Saturday, February 5, 2011

More on Timothy Ferriss's "Four-Hour Body"

The picture above is Tim Ferriss - he looks as though he was born to sell stuff - which is probably why Wired voted him, in 2008, the “greatest self-promoter in the world.”

I began my last commentary about Ferriss's newest book with this observation:

I'm sure it's a not a coincidence that the book is called The Four Hour Body: An Uncommon Guide to Rapid Fat-Loss, Incredible Sex, and Becoming Superhuman (you know, since he's the author of The 4-Hour Workweek, Expanded and Updated). I mean, geez, who doesn't want to be superhuman AND have incredible sex.

I then debunked the math around his claims for how he gained 34 pounds of muscle in 28 days, without steroids, and in four hours of total gym time. Uh, yeah, sure, you betcha.

He had some tricks that he does not really disclose. Here is the lowdown from Christian Finn in his review of the book:

Is it even possible to gain 34 pounds of muscle in 28 days?

Well, that really depends on how you define the term "muscle."

Tim has previously described how he arrived at a Sanshou (Chinese kickboxing) contest weighing 187 pounds, dropped 22 pounds (down to 165) in time to be weighed in, before adding 28 pounds to compete the next morning at 193 pounds.

In other words, Ferriss was able to gain 28 pounds of “fat-free mass” in just 12 hours. This was done by manipulating fluid and glycogen levels in his body with the use of water, glycerol, carbohydrate and creatine.

Something else to consider is the fact that Ferriss was re-building some of the muscle he'd lost during tango training in Buenos Aires. When he started his experiment, Ferris weighed just 146 pounds, which is around 30 pounds lighter than his regular weight.

Why does this matter? A phenomenon known as "muscle memory" means that re-building lost muscle is a lot easier than gaining it in the first place.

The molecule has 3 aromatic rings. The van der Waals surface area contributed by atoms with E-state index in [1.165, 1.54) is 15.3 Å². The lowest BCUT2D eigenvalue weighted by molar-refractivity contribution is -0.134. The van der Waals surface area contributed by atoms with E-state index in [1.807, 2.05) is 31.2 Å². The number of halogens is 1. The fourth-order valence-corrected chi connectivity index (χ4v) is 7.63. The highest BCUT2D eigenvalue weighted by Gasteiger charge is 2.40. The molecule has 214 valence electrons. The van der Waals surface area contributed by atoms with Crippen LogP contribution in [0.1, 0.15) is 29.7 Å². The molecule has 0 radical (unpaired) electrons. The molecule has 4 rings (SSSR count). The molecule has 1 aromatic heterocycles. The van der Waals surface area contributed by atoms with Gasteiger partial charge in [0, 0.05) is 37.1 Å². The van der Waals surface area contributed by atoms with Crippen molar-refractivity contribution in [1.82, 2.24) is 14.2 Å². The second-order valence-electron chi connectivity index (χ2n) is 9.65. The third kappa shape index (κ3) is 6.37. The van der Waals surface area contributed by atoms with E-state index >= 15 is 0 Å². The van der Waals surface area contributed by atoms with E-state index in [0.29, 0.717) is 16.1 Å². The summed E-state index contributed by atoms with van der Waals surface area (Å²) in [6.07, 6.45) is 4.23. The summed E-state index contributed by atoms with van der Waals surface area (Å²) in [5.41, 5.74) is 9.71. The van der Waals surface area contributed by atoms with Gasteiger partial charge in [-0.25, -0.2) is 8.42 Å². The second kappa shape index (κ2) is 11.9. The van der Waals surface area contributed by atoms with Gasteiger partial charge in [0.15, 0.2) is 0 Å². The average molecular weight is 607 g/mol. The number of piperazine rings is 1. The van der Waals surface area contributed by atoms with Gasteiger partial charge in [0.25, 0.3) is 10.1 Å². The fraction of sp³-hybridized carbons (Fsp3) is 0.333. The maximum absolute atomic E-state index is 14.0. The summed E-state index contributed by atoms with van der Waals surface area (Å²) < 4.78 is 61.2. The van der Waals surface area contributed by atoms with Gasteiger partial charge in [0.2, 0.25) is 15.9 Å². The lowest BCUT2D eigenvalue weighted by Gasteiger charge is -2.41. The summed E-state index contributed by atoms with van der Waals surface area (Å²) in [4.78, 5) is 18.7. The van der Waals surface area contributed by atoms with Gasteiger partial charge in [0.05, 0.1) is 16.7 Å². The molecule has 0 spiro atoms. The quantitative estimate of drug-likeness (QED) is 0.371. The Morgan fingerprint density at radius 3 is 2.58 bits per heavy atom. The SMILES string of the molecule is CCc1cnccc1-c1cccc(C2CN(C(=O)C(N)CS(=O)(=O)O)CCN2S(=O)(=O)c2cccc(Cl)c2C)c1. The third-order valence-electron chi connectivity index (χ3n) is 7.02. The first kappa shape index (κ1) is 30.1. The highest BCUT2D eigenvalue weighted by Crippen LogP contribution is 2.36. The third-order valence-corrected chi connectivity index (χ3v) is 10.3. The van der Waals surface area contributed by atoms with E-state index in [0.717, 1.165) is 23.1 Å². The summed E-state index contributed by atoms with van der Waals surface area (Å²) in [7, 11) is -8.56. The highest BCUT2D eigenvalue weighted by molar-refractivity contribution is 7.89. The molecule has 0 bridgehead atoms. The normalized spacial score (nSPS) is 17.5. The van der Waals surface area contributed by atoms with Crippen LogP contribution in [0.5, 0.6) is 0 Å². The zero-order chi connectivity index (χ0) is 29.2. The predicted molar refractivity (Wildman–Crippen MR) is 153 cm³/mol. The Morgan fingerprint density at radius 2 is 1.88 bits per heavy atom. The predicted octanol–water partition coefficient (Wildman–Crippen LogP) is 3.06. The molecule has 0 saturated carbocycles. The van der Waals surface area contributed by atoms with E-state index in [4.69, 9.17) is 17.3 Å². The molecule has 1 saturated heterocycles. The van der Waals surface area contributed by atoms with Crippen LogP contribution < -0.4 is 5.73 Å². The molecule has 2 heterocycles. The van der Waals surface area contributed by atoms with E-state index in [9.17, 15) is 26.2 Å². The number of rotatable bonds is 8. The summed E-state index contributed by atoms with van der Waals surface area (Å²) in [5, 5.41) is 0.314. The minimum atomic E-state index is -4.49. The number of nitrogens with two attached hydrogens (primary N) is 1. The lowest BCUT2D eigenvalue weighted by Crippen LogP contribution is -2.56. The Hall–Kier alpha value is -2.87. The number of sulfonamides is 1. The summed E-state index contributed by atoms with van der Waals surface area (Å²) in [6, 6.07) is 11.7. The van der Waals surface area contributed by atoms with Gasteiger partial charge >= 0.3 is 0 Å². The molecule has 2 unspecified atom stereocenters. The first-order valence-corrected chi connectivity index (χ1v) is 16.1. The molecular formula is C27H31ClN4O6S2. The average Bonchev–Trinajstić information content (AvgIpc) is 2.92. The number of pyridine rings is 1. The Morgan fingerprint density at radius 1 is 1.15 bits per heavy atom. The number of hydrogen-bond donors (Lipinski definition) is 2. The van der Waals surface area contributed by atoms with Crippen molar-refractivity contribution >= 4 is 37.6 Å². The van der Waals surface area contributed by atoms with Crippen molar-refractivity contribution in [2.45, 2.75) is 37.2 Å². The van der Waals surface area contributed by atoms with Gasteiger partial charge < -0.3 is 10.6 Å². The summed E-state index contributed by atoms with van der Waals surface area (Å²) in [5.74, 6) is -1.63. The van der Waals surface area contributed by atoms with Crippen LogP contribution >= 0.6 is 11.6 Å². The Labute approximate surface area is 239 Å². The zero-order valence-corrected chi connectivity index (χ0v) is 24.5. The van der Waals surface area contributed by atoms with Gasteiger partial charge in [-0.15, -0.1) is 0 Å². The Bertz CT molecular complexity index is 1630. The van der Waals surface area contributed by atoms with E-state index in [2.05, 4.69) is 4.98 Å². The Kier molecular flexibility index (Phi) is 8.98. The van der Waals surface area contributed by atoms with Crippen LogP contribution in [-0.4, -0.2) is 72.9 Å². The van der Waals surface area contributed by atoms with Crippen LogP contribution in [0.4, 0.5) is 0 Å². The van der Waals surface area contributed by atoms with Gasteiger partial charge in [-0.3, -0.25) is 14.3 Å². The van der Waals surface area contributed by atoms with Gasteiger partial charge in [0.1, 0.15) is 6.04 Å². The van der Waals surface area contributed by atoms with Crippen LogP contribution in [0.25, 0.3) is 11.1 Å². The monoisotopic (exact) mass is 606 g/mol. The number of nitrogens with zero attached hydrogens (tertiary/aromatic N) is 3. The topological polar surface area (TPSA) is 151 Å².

When you take all of this into account, a 34-pound gain over 28 days doesn’t seem quite so unbelievable. But if you leave muscle memory and fluid manipulation OUT of the picture, the idea that you can gain 34 pounds of muscle in 28 days is total BS.

Even in a study where they used untrained guys in their late teens and early twenties, who have a relatively easy time building muscle, gains in lean mass averaged only 12 pounds over a 10-week period [1].

Another piece he leaves out is the truth behind the Colorado Experiment - Arthur Jones' famous marketing ploy for his Nautilus fitness equipment - in which Casey Viator supposedly gained incredible amounts of weight - 63.21 pounds of muscle (while losing 17.93 pounds of fat). According to Bill Starr (a famous strength coach), Viator was taking steroids the whole time and sneaking extra workouts at the local YMCA:

What the public didn’t know was that Casey was taking steroids the whole time without telling Arthur and he was also sneaking out to a local YMCA to train with some real weights. I know this because Casey told me so.

If it sounds too good to be true - it most likely is too good to be true.

Since I posted the Google Tech Talk video, I had a chance to read large portions of the book (he does not recommend that everyone read the whole book, only a few mandatory parts). There is a lot of basically sound stuff in the book, and a lot of claims that I find sketchy, such as the ones above.

A lot of his nutrition and supplement advice is useful - and none of it is particularly innovative or new. You can find most of it in Men's Health or some other mainstream magazine - the rest is freely available on the internet.

Outside of the exercise and nutrition stuff - which is my area of knowledge - the rest of the book often seems like adolescent wishful thinking, and it reads as purely silly sometimes. I don't think that is what he was aiming for in this 500+ page book.

Here are some other reviews of the book you might find interesting:

WebMD offers a solid look at the book from a sound medical perspective and consults experts (which Ferriss is not) - like all fads, there is some good and some bad.

The New York Times implies that he is full of himself (and some other things) without being so bold about it - too bad, good reviews do not imply, they state.

1 comment:

Berkeley Jean said...

After I read the book I did a bit of head scratching too.

I thought that it was quite ironic that in a book with lots of highly visible over-promising that (IMHO) Tim under-researched and under delivered on his sex chapters. I read the book, he talks about these people who demonstrated an orgasm that lasts three hour orgasm in 1976 and then he goes and takes a lesson on how to arrive at an orgasm after 15 minutes. I googled the 1976 folks - they are still out there, still teaching, still demonstrating - they only show an an hour these days. So I figure, hey, I'll check this out. It was quite impressive, much more than what Tim is talking about.